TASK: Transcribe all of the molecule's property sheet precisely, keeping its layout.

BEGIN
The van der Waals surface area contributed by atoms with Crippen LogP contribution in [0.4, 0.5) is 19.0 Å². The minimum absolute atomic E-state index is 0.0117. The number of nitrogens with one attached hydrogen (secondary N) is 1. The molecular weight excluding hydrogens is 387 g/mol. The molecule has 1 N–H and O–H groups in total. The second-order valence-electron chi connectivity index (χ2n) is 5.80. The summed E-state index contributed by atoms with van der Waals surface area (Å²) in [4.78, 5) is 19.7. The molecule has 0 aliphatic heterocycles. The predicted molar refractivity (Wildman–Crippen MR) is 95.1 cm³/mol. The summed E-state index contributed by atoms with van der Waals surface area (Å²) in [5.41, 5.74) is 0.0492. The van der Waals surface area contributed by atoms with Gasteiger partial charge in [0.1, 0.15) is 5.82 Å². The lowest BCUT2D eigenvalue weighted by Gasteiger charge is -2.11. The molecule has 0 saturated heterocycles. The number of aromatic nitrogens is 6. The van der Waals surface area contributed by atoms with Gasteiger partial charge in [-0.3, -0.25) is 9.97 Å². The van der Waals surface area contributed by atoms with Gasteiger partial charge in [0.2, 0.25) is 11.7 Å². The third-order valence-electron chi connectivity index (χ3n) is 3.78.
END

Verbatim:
The van der Waals surface area contributed by atoms with Crippen LogP contribution in [0.4, 0.5) is 19.0 Å². The minimum absolute atomic E-state index is 0.0117. The number of nitrogens with one attached hydrogen (secondary N) is 1. The molecular weight excluding hydrogens is 387 g/mol. The molecule has 1 N–H and O–H groups in total. The second-order valence-electron chi connectivity index (χ2n) is 5.80. The summed E-state index contributed by atoms with van der Waals surface area (Å²) in [4.78, 5) is 19.7. The molecule has 0 aliphatic heterocycles. The predicted molar refractivity (Wildman–Crippen MR) is 95.1 cm³/mol. The summed E-state index contributed by atoms with van der Waals surface area (Å²) in [5.41, 5.74) is 0.0492. The van der Waals surface area contributed by atoms with Gasteiger partial charge in [0.1, 0.15) is 5.82 Å². The lowest BCUT2D eigenvalue weighted by Gasteiger charge is -2.11. The molecule has 0 saturated heterocycles. The number of aromatic nitrogens is 6. The van der Waals surface area contributed by atoms with Gasteiger partial charge in [-0.3, -0.25) is 9.97 Å². The van der Waals surface area contributed by atoms with Gasteiger partial charge in [0.2, 0.25) is 11.7 Å². The third-order valence-electron chi connectivity index (χ3n) is 3.78.